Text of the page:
The report estimated U.S. old crop corn ending stocks tightened as the amount was lowered by 5 percent to 729 million bushels. The reduction was due to delayed planting and the potential for a later harvest.<p>
Globally, old crop corn ending stocks were pegged less than 1 percent lower at a tight 123.6 million metric tons. The cut resulted in an estimated stocks-to use ratio of 6.9 percent.
Guesstimates on the number of corn acres planted increased slightly but the expected number of harvested acres decreased. If realized, production would fall slightly but still result in a record crop of 13.95 billion bushels.<p>
Domestic new crop ending stocks were virtually unchanged at 1.96 billion bushels. The resulting stocks-to-use ratio is estimated at 15.4 percent which some analysts said represents a major build in supplies. Government officials predict prices will remain unchanged from last month’s report at an average of $4.80 per bushel.<p>
Globally, new crop corn ending stocks are expected to be 150.97 million metric tons resulting in a stocks-to-use ratio of 16.2 percent. If realized, that would be a 3-year high, but some analysts are concerned the transition from old crop to new crop could be problematic.
USDA officials left domestic old crop soybean ending stocks unchanged from last month at 125 million bushels. The snug 4.1 percent stocks-to-use ratio is expected to have producers keeping a close watch on supplies. <p>
As forecast last month, planting delays enticed farmers to plant 700,000 more acres of soybeans. USDA predicts a record 3.42 billion bushels will go into the bin this fall.
New crop ending stocks were expected to increase more than 10 percent to 295 million bushels creating a domestic stocks-to-use ratio of 9 percent. If realized, that would be the largest in 6 seasons. USDA analysts left price estimates unchanged at an average of $10.75 per bushel.<p>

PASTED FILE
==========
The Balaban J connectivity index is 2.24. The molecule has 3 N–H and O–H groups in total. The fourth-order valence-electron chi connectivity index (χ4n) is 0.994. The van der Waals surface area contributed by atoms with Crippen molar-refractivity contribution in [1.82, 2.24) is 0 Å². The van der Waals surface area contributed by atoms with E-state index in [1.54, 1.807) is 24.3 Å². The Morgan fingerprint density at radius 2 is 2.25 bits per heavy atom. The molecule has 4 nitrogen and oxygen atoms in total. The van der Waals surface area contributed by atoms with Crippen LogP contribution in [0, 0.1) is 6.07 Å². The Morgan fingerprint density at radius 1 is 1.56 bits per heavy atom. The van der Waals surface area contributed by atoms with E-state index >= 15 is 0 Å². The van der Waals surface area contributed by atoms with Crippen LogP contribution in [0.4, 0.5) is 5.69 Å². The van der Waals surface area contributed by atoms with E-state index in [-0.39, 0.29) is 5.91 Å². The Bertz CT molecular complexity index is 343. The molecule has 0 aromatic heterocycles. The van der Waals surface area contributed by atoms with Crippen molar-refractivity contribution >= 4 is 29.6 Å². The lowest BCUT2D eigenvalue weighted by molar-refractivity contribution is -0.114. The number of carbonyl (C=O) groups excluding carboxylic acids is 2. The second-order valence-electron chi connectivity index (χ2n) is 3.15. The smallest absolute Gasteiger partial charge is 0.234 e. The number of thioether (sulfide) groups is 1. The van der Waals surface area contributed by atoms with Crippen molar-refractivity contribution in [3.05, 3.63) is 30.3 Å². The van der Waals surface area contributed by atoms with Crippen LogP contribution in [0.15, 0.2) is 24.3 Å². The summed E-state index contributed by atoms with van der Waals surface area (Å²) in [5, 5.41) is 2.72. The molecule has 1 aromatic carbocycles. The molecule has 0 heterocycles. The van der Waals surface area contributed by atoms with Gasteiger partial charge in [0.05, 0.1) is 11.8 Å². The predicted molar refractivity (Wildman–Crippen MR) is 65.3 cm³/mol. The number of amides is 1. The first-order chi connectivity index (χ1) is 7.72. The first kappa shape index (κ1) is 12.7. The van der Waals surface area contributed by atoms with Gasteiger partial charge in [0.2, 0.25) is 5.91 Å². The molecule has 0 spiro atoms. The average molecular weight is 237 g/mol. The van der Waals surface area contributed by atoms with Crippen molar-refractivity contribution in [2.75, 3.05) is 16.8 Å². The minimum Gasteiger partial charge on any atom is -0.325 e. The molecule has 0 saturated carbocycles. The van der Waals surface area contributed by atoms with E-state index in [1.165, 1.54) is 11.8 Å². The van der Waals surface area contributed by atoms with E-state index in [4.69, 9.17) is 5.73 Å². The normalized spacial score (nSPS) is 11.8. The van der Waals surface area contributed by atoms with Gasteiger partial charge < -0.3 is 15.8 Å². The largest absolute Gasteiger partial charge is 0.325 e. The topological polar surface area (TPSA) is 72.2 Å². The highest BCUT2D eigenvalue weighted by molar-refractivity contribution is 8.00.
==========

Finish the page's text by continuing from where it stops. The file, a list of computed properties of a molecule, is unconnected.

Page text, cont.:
U.S. ending stocks for old crop wheat were cut nearly 4 percent to 718 million bushels resulting in a stocks-to-use ratio of 30 percent.
Globally, old crop wheat ending stocks were pegged at 174.8 million metric tons. The resulting stocks-to-use ratio of 26 percent continues a 5-year trend of decreasing global reserves.
Federal analysts estimate the total U.S. wheat harvest this fall will hit 2.1 billion bushels. USDA officials pushed the season average price nearly 3 percent higher to $7.10 per bushel.
According to USDA, new crop U.S. wheat ending stocks are expected to increase slightly to 576 million bushels. All this sets the stage for a stocks-to-use ratio of 24 percent.
Globally, Federal prognosticators cut wheat ending stocks by 5 percent to 172.38 million metric tons. The resulting stocks-to-use ratio would be a 5-year low of 25 percent.
Despite the fact analysts believe supply will meet projected demand, the trend of declining global and domestic supplies indicates wheat is not rebuilding stocks like other grains.